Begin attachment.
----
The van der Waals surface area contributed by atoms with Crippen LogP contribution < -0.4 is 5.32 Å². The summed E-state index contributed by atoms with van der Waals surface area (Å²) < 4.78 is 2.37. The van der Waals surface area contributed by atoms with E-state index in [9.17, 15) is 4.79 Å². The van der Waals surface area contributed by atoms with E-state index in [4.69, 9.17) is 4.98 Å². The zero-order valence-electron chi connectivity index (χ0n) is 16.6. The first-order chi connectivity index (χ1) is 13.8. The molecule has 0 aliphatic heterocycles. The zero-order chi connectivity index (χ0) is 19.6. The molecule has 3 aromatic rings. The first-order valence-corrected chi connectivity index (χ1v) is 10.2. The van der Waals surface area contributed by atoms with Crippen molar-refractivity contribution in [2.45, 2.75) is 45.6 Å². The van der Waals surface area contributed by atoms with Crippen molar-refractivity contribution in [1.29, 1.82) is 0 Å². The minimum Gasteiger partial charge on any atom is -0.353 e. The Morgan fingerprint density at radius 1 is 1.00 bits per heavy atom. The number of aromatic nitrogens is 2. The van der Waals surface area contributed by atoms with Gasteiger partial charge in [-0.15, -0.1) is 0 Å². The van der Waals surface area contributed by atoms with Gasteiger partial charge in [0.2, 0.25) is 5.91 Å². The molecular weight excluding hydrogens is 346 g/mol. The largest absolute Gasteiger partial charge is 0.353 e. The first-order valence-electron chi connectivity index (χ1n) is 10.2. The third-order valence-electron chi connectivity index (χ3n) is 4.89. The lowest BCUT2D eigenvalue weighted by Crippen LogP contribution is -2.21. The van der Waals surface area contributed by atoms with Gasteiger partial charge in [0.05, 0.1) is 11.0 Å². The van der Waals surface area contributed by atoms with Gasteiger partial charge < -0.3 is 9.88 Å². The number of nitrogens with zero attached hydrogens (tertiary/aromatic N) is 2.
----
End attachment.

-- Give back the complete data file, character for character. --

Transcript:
The van der Waals surface area contributed by atoms with Crippen LogP contribution < -0.4 is 5.32 Å². The summed E-state index contributed by atoms with van der Waals surface area (Å²) < 4.78 is 2.37. The van der Waals surface area contributed by atoms with E-state index in [9.17, 15) is 4.79 Å². The van der Waals surface area contributed by atoms with E-state index in [4.69, 9.17) is 4.98 Å². The zero-order valence-electron chi connectivity index (χ0n) is 16.6. The first-order chi connectivity index (χ1) is 13.8. The molecule has 0 aliphatic heterocycles. The zero-order chi connectivity index (χ0) is 19.6. The molecule has 3 aromatic rings. The first-order valence-corrected chi connectivity index (χ1v) is 10.2. The van der Waals surface area contributed by atoms with Crippen molar-refractivity contribution in [2.45, 2.75) is 45.6 Å². The van der Waals surface area contributed by atoms with Crippen molar-refractivity contribution in [1.29, 1.82) is 0 Å². The minimum Gasteiger partial charge on any atom is -0.353 e. The Morgan fingerprint density at radius 1 is 1.00 bits per heavy atom. The number of aromatic nitrogens is 2. The van der Waals surface area contributed by atoms with Gasteiger partial charge in [-0.15, -0.1) is 0 Å². The van der Waals surface area contributed by atoms with Gasteiger partial charge in [0.2, 0.25) is 5.91 Å². The molecular weight excluding hydrogens is 346 g/mol. The largest absolute Gasteiger partial charge is 0.353 e. The first-order valence-electron chi connectivity index (χ1n) is 10.2. The third-order valence-electron chi connectivity index (χ3n) is 4.89. The lowest BCUT2D eigenvalue weighted by Crippen LogP contribution is -2.21. The van der Waals surface area contributed by atoms with Gasteiger partial charge in [0.05, 0.1) is 11.0 Å². The van der Waals surface area contributed by atoms with Gasteiger partial charge < -0.3 is 9.88 Å². The number of nitrogens with zero attached hydrogens (tertiary/aromatic N) is 2.